NonA Weekly: TOGETHER FOR BIODIVERSITY
In communities across the country, parks and open space have seen dramatic increases in use this year as people sought refuge and respite from the COVID-19 pandemic. With public health guidelines recommending staying close to home, urban residents have been using public spaces in unprecedented numbers as places to exercise, be closer to nature, and socialize, dine, or shop at social distances. They have used public spaces to access essential services and to hold protests and demonstrations. The pandemic has elevated the value of parks and open space and has underscored the benefits for cities of creating more public spaces and more equitable access to them. It also has highlighted significant challenges, including how to pay for parks in the face of a looming fiscal crisis.
This weeks newsletter is dedicated to Urban Parks & Community Gardens and Planters, public furniture & urban décor.
1. HOW PARKS HELP CITIES ADAPT TO CLIMATE CHANGE
As the climate crisis worsens, cities turn to PARKS. City parks have long been a place for urban residents surrounded by the grey of asphalt and concrete to get a small dose of green. As cities increasingly feel the impacts of rising seas and temperatures, city planners are rethinking the roles of urban parks.
2. STREET FURNITURE WITH EXTRA PURPOSE
Superverde will inject green space and biodiversity into metropolitan areas by adding a biological surface to urban soil, welcoming NATURE back to built-up areas. Its designers describe it as an “adaptable vegetal architecture designed to preserve the urban ecosystem.”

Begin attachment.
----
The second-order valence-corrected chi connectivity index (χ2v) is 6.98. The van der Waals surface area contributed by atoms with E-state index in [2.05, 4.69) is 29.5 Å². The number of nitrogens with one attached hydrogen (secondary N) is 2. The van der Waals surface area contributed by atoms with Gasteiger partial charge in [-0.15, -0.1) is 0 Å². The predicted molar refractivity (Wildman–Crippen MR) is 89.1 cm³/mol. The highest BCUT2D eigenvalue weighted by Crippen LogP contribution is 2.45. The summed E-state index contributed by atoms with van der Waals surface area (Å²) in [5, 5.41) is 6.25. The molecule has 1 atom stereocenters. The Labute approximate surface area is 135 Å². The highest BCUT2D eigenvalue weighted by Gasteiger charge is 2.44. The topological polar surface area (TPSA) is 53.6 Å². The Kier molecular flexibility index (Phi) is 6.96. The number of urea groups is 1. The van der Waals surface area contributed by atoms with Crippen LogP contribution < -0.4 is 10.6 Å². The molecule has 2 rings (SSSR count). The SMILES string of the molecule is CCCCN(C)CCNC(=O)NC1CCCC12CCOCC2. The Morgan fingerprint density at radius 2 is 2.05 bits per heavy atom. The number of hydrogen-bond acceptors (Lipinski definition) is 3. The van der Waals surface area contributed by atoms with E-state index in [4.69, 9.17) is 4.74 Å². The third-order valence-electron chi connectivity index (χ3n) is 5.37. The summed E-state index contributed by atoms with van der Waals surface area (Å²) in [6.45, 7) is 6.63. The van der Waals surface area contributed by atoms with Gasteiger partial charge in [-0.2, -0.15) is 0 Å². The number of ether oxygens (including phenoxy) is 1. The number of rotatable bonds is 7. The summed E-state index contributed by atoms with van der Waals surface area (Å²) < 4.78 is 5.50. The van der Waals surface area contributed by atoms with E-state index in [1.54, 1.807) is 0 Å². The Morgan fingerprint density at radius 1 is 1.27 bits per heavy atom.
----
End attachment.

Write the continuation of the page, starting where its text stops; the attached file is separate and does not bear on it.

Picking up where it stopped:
3. THIS IS WHAT PARKS COULD LOOK LIKE IN 2034
City planners are dreaming up some remarkable designs for future parks. It seems after years of neglect, we are finally recognizing how critical green spaces are to the economic, environmental and social lifeblood of cities.
So what will a day in the PARK look like in 20 years?
4. THE PANDEMIC HAS UNDERSCORED THE NEED FOR MORE URBAN PARKS. SO WHAT COMES NEXT?
In many cities, the pandemic prompted city leaders to implement workarounds in neighbourhoods without access to parks. The success of ADAPTIVE projects like widening sidewalks and bike lanes or closing streets to traffic has encouraged cities to continue to think creatively for the long term.
5. REVITALIZING BIODIVERSITY WITH 3D-PRINTED CORAL TILES
Following the 3D-printed footsteps of previous efforts to save coastal marine biodiversity utilizing technology and biomimicry, architects and marine scientists have jointly developed a novel method for coral restoration making use of specially designed 3D-printed artificial ‘reef tiles’ for attachment by CORALS to enhance their chance of survival in the Hong Kong waters.
6. BIODIVERSITY IN THE URBAN REALM
Every living thing has its own set of conditions that it needs in order to SURVIVE. Some living things have very broad conditions, they’re very adaptable, such as humans, who can survive anywhere with the right tools. Other living things are not so lucky, they need very specific conditions such as diet or climate that need to be met.
Stay creative and see you all next week!